Price War Breaks Out in Online Books: How to End It
In late October, Wal-Mart kicked off the most devastating book price war in a decade by selling its 10 most anticipated hardbacks for $10 a piece when pre-ordered online. Hours later, Amazon picked up the gauntlet and declared a defensive stance with matching prices. Wal-Mart lunged back on the offensive with a price cut to $9. Within a day, Amazon responded with a Prise de Fer by also moving to $9.
The war is on. It must end. And, the sooner the better.
Wal-Mart exercised poor judgment when they chose to invade an entrenched competitor’s territory. Moreover, it would be ludicrous of them to not have expected a response. Amazon’s strategic investment is in the online book market. From a strategic pricing perspective, it is completely rational for Amazon to respond in a measured, but harsh, manner to a direct attack on their strategic investment in online book retailing. And, they did.
Before a competitor like Wal-Mart initiates a price war, they should be looking to either leverage an existing competitive advantage or develop a new competitive advantage from winning the war. In terms of returns to scale, scope, or learning, it is hard to identify any specific strategic source from which Wal-Mart would be better positioned for a price war than Amazon in online book retailing. In terms of variable costs, books are reported to be sold by the publishers to both of these retailers on equal terms, likely due to the Robertson Patman Act. In terms of other forms of cost savings such as data management or cross selling, it is doubtful that Wal-Mart has a more efficient online retailing model than Amazon. As for network externalities rewarding the largest player with disproportional profitability, any such network externalities are likely to be weak, if existent at all, in online book retailing. Hence, it is hard to identify a current or expectant future competitive advantage for Wal-Mart; therefore, it makes little strategic sense for Wal-Mart to initiate a price war.
Despite the lack of an identifiable competitive advantage for Wal-Mart, they appear intent on war. Wal-Mart’s Chief Executive Raul Vazquez has said that Wal-Mart “will go as low as we need to” to clarify their intent to be the lowest priced online retailer. Wal-Mart seems unlikely to retreat easily.
This isn’t the first time Wal-Mart has made a serious strategic marketing error. In 2006, Wal-Mart had to forfeit a market expansion into Germany when they learned their prices were not competitive with hard-discounters such as Aldi or Metro. (We should also note that Aldi has been making inroads into Wal-Mart’s home turf, the US, recently.)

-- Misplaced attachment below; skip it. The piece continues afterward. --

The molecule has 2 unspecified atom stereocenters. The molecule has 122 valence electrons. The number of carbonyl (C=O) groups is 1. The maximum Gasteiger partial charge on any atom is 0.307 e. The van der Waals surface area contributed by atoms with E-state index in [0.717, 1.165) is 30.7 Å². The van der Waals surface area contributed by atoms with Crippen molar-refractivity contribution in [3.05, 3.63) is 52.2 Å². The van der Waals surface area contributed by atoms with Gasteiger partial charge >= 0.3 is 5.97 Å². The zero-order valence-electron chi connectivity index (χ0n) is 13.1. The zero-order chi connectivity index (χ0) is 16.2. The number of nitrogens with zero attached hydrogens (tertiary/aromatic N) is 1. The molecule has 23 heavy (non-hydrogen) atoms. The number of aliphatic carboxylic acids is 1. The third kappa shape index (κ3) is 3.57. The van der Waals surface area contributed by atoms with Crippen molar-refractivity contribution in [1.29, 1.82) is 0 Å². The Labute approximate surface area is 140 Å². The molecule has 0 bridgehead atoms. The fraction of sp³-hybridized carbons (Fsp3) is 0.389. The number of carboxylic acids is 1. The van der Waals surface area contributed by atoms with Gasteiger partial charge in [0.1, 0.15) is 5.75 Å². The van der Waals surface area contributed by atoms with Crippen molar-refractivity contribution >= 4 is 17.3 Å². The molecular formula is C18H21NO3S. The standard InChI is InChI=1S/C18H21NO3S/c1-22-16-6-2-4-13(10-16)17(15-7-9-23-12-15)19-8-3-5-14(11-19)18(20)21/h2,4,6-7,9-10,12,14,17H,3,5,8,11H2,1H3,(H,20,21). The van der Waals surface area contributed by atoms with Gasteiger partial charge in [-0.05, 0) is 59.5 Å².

This price war will only destroy profits for all players, leaving the industry impoverished overall. Given that the price war is underway, how should the industry players bring about an end? Fortunately, winning a war doesn’t require one to annihilate the enemy; it only requires one to establish a future state of peace in which to flourish. So far, Amazon has responded appropriately.
Amazon has said nothing but did respond with a tit-for-tat pricing. In tit-for-tat pricing, a defender makes parallel pricing moves to an attacker’s price change. The point is not to destroy the attacker, but simply to demonstrate to the attacker that the war will not be won on the basis of price. In the end, the hopeful lesson learned by the attacker from the defender’s tit-for-tat price moves is that it is better to compete on one of the other marketing mix dimensions, such as product mix, promotion, or customer experience.
Within a week of the breakout of war between Wal-Mart and Amazon, Target joined the fray. In a very measured response, Kelly Basgen, a Target spokesperson, stated “At the moment we are only matching what others are doing …. We want to remain competitive.” At this point, Target has taken the same stance as Amazon in this war against Wal-Mart with a tit-for-tat pricing position.
Hopefully, Wal-Mart is getting the message. If not, let me spell it out for them. Wal-Mart’s competitors are stating: “Your online book prices WILL NOT be the lowest. At best, they will be equal to ours.”
If Wal-Mart doesn’t get the message soon, Barnes & Noble and Borders may be forced to join the war.
Sorry Wal-Mart, sometimes you cannot be the lowest in price. As for Amazon, very well defended, but the war isn’t over yet. And, to all the industry combatants, please avoid a corps-a-corps. Measured chattering with news reporters is generally a legally acceptable move, but any and all direct conversations are strictly illegal.
Jeffrey A. Trachtenberg and Miguel Bustillo, “Amazon, Wal-Mart Cut Deeper In Book Duel,” Wall Street Journal, Eastern Edition, (October 17, 2009). http://www.proquest.com.ezproxy1.lib.depaul.edu/ (accessed November 6, 2009).
Ann Zimmerman, “Target Joins Online Books Pricing Fray,” Wall Street Journal, Eastern Edition, (October 20, 2009). http://www.proquest.com.ezproxy1.lib.depaul.edu/ (accessed November 6, 2009).
Ann Zimmerman and Emily Nelson, “With Profits Elusive, Wal-Mart to Exit Germany; Local Hard Discounters Undercut Retailer’s Prices; ‘Basket-Splitting’ Problems,” Wall Street Journal, Eastern Edition, (July 29, 2006). http://www.proquest.com.ezproxy1.lib.depaul.edu/ (accessed November 6, 2009).
Note: Responding with equal price cuts is not always the appropriate response. However, in this case, it is the right response for Amazon due to the strategic importance of online book retailing for Amazon and the absence of a notable competitive advantage on behalf of Wal-Mart. Without the presence of both conditions, I may have suggested that Amazon should take another position.